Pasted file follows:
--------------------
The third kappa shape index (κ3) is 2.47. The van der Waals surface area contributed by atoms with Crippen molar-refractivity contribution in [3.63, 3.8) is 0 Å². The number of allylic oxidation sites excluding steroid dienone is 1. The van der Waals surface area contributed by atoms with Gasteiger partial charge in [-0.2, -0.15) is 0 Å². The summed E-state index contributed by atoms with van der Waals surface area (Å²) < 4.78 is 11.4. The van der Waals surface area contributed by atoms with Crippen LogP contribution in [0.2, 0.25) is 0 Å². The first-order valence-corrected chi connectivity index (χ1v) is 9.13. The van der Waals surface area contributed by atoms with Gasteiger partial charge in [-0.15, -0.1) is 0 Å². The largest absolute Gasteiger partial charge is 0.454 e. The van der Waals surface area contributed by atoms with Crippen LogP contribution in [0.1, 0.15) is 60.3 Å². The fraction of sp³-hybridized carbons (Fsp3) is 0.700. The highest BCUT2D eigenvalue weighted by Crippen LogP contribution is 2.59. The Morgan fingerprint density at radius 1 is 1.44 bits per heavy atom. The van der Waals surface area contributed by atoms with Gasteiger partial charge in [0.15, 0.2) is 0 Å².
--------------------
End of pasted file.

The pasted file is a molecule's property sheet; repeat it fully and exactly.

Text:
The third kappa shape index (κ3) is 2.47. The van der Waals surface area contributed by atoms with Crippen molar-refractivity contribution in [3.63, 3.8) is 0 Å². The number of allylic oxidation sites excluding steroid dienone is 1. The van der Waals surface area contributed by atoms with Gasteiger partial charge in [-0.2, -0.15) is 0 Å². The summed E-state index contributed by atoms with van der Waals surface area (Å²) < 4.78 is 11.4. The van der Waals surface area contributed by atoms with Crippen LogP contribution in [0.2, 0.25) is 0 Å². The first-order valence-corrected chi connectivity index (χ1v) is 9.13. The van der Waals surface area contributed by atoms with Gasteiger partial charge in [-0.15, -0.1) is 0 Å². The largest absolute Gasteiger partial charge is 0.454 e. The van der Waals surface area contributed by atoms with Crippen LogP contribution in [0.1, 0.15) is 60.3 Å². The fraction of sp³-hybridized carbons (Fsp3) is 0.700. The highest BCUT2D eigenvalue weighted by Crippen LogP contribution is 2.59. The Morgan fingerprint density at radius 1 is 1.44 bits per heavy atom. The van der Waals surface area contributed by atoms with Gasteiger partial charge in [0.15, 0.2) is 0 Å².